Showing posts from July, 2015

A twist in the tale

I'd really wanted to get into another '30 for 30' text this week, but have been scuppered by someone else having the gall to take it out of the library.  I know, right?

From the sentimental to the truly emotional

Maybe I was previously harsh on M.C. Beaton and 'Belinda Goes to Bath'.  Having expected little more drama than some harsh words over afternoon tea, I got fisticuffs and something akin to a kidnapping instead.  Proper drama, that.

Yet I wasn't far off the mark otherwise.  The romance developed much as could be expected, and Hannah Pym continued to prove herself an interfering busybody.  The sexual politics also remained frustrating.  Inevitably, the idea of historical accuracy has a part to play here, but there was never a real challenge to some of the worst misogyny in the story.  The characters with the chequered sexual pasts were redeemed through marriage and the hypocrisy of their religious companions rather than through the arrival of a more enlightened perspective.  Maybe it isn't for Regency romances to rewrite the gender rulebook, but I'm not sure that the next generation of readers will fall for such cliched seduction.

Beaton's writing also suffers by co…

No point Beaton around the bush...


...but I am not exactly enjoying M.C. Beaton's 'Belinda Goes to Bath'.

This is not much of a surprise.

The book opens with some hardcore Basil Exposition as we are quite bluntly told that Hannah Pym is travelling in a stagecoach to 'The Bath' (or Bath, as we lower types apparently call it) and that she was once just a housekeeper but was left a legacy that allowed her to become a lady of leisure.  We find out all the details of her figure and outfit, and that she had a most exciting adventure on her last trip.  Surely no one could have such an adventure again?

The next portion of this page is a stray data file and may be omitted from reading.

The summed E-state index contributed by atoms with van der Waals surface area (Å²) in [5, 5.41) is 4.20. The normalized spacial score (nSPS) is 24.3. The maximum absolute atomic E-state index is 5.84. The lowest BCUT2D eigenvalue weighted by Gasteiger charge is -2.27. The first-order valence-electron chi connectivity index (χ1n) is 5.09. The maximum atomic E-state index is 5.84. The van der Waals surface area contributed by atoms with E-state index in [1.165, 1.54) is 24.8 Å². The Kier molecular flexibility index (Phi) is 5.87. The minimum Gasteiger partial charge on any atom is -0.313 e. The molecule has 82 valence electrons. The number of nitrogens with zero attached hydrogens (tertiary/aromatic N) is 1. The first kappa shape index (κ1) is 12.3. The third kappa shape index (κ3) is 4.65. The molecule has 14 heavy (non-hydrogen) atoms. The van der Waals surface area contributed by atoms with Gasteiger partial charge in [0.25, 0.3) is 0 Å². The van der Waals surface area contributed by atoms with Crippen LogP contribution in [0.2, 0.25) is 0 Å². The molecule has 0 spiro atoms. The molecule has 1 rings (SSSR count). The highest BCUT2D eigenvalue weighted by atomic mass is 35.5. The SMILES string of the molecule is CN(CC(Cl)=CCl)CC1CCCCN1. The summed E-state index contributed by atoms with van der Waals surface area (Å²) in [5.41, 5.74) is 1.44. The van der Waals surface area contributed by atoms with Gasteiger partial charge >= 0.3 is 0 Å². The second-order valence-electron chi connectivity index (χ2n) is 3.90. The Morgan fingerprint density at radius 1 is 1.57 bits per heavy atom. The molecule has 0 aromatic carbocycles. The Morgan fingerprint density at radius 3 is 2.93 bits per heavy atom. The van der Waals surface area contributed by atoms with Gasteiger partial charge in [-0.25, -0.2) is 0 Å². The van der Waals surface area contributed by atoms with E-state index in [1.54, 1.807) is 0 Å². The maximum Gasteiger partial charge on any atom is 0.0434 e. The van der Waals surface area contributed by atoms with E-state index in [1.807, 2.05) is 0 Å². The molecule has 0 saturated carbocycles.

Well, lawks a lordy, it looks like she just might!  Hannah finds herself in a stagecoach with a motley bunch, including a recently unhappily married couple and a young lady who has disgraced herself by trying to run away with a footman.  This is the Belinda of the title, and she and Hannah quickly become taken with each other.  They share the same disdain for the controlling attitude of Mr Judd to his wif…

Stupid maths

I always knew that I was likely to end up reading certain authors.  After all, if they're prolific, counting 24 books along from my last read is only ever going to dump me in the middle of their literary spewings.  Which is how my next arbitrary read is this:

Yep, I was never going to avoid M.C. Beaton.  In fact, I'm likely to come up against the writer again as Marion Chesney writes as M.C. Beaton, Ann Fairfax, Jennie Tremaine, Sarah Chester, and more.  Seriously, there are more.
I just can't believe that someone who writes this much can be writing anything very good at all.  In 1980, Wikipedia suggests that she published 12 novels alone!  12 novels!  My giddy aunt.  Makes Stephen King and Neil Gaiman look like right slackers.
In fairness, her works fly off the library shelves (although only into the canvas shopping carts of the elderly) so they must have something going for them.  I just worry that it will be the fact that they are unchallenging and bland, the sort of safe …

From one arbitrary read to the next

I've had a good week for reading.  I finished 'The Leopard', got through 'The Feast of July' in a couple of days, and have made a start on Alice Munro's 'Lives of Girls and Women'.

The H.E. Bates book was every bit the treat I'd hoped for.  The prose was hugely evocative of country life from those allegedly simpler times, but the plot had all the intrigue and excitement of a thriller.  I suppose it was like a well-written episode of 'Midsomer Murders'

That sounds facetious, but I used to like that show.

The story of 'The Feast of July' revolves around Bella Ford, a young woman who finds herself 'in trouble' after meeting a charming man at work.  When he leaves, she promises to find him and get her revenge, but ends up losing the baby and very nearly her life.  She is rescued and taken in by the Wainwrights, complicating the lives of the three brothers until the story ends in a violent tragedy.  It could easily be melodramatic …